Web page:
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Technology without the jargon

When a technical thing troubles you, just wait a bit. Michael A. Banks is probably writing a book that will make it all clear. Banks, of Milford, Ohio, is the author of The Modem Reference and co-author of Word Processing Secrets for Writers. Now he brings us his two newest books, Getting The Most Out of Deskmate 3 and Understanding Fax and Electronic Mail.

The 361-page DeskMate book is at Radio Shack stores for $21.95 and is also at Waldenbooks. Brady Books is the publisher. The E-mail book is $19.95, and Howard W. Sams and Co. is the publisher.

DeskMate 3 is the Tandy Corp.'s answer to one of the main irritations of current computing _ different command structures for every applications program. That makes about as much sense as different controls for acceleration and steering on every car. What DeskMate does is take a growing number of programs and bring them into the corral of a common DeskMate command structure.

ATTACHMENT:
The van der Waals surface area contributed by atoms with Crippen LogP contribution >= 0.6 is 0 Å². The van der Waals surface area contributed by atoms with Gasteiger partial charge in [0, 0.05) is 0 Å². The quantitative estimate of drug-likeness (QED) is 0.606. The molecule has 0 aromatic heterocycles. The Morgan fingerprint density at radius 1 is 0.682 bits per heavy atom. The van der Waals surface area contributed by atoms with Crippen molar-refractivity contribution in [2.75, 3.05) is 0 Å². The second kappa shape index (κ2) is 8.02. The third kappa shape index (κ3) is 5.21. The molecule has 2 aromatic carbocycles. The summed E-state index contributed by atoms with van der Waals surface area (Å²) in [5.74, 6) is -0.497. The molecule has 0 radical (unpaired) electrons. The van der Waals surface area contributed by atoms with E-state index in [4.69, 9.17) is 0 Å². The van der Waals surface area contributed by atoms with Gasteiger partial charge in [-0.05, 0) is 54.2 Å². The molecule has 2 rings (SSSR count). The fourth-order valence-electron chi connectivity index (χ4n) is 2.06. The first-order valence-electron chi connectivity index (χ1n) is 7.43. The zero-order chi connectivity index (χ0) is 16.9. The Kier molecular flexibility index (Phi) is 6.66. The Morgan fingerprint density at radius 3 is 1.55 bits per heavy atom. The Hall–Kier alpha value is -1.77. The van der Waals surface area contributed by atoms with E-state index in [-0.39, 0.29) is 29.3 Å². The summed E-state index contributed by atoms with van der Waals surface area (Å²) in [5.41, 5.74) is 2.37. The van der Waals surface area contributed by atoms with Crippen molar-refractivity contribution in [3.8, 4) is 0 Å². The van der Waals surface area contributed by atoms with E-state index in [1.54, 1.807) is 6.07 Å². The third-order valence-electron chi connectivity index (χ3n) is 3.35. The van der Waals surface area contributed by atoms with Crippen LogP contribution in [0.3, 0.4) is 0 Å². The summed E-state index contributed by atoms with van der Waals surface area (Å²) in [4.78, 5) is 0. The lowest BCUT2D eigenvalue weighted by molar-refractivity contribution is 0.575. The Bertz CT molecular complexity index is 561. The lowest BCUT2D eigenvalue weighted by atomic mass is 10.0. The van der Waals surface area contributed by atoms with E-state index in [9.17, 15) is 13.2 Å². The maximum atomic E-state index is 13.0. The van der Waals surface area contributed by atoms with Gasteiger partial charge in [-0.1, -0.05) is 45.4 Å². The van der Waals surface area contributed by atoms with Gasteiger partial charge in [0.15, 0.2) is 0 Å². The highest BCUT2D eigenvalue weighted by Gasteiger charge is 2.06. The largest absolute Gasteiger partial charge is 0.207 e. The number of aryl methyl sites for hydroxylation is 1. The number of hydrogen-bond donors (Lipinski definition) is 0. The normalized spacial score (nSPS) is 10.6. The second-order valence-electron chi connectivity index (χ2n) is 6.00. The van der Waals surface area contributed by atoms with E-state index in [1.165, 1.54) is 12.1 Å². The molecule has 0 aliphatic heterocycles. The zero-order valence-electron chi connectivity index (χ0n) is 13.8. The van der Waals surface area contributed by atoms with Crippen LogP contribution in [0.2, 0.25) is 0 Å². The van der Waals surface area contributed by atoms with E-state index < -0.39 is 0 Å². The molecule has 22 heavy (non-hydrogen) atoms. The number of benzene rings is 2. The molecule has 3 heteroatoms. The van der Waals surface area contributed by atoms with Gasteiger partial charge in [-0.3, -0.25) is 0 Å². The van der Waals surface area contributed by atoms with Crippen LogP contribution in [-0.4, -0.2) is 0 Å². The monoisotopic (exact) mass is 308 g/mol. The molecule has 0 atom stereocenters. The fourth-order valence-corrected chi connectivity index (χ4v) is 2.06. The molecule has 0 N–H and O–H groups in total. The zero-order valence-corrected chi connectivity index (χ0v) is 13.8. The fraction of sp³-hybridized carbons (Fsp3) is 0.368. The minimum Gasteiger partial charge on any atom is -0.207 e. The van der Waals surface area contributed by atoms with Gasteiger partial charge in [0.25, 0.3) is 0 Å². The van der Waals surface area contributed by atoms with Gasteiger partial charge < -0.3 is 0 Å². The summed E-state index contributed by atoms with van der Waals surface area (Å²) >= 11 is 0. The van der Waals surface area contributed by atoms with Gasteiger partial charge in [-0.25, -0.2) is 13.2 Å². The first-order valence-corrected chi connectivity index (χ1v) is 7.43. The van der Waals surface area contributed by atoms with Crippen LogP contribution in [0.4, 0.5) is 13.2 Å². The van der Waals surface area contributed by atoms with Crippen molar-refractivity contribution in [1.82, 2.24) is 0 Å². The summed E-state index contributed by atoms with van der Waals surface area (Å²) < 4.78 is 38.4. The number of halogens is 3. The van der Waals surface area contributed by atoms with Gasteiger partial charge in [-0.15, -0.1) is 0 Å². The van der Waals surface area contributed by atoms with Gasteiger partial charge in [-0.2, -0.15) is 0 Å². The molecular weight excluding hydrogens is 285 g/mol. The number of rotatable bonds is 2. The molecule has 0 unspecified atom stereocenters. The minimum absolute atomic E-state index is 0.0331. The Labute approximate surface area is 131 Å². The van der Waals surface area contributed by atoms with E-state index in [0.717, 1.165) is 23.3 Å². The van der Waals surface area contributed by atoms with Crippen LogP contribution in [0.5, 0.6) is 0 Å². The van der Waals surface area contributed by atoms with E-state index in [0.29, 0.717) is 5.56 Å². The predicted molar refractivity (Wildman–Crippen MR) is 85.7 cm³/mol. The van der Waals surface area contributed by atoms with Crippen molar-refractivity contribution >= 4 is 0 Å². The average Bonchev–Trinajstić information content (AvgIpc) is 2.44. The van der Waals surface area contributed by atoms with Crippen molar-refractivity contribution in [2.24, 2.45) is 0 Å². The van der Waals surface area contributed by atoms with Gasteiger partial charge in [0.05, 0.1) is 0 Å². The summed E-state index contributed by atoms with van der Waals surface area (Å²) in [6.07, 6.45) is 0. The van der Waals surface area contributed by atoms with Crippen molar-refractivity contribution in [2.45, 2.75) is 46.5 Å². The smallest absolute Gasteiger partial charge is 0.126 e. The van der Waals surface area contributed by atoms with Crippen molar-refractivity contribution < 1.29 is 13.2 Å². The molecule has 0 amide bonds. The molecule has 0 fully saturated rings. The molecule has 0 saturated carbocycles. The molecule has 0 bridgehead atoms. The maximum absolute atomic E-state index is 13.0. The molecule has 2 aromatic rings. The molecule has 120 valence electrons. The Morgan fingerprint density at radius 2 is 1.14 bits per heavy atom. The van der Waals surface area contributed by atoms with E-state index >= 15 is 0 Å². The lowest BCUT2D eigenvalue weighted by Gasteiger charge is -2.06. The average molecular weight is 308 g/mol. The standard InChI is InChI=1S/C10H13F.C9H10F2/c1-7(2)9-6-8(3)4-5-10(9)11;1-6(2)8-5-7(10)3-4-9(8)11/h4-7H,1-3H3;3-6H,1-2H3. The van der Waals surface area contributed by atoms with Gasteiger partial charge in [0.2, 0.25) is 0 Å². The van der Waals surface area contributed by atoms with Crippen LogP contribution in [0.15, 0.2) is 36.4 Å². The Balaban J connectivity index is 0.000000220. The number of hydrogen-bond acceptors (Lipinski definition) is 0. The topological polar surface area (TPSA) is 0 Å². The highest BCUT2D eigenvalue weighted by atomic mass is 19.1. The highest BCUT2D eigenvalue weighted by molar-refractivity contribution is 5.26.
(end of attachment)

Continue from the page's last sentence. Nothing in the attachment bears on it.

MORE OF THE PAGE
For the user, that means once you learn how to get around in DeskMate you've learned how to use the other programs. DeskMate itself is a bundle of programs that cover most needs of ordinary computing, including word processing, graphics, calculator, note pad and calendar, filing system, telecommunications that will run on any reasonably equipped MS-DOS computer.

But with any software so versatile, you get the most use if you have a clear understanding of what features are available and exactly what button to push when. That's where Banks excels. A non-technical reader will find clear, logical, concise instructions delivered in a friendly tone with easy-to-read type and appropriate illustrations.

Understanding Fax and Electronic Mail is a nicely guided 271-page walk through the explosion of telecommunications that seemed to start about five years ago. Facsimile machines were around long before that, of course, and electronic messaging dates to the days of the telegraph. But for many of us, it seemed as though suddenly there were fax machines on every desk, E-mail networks sprouting like old potatoes _ and lots of confusion.

The book is a must-read for those in business, especially small business, who are about to buy telecommunications equipment.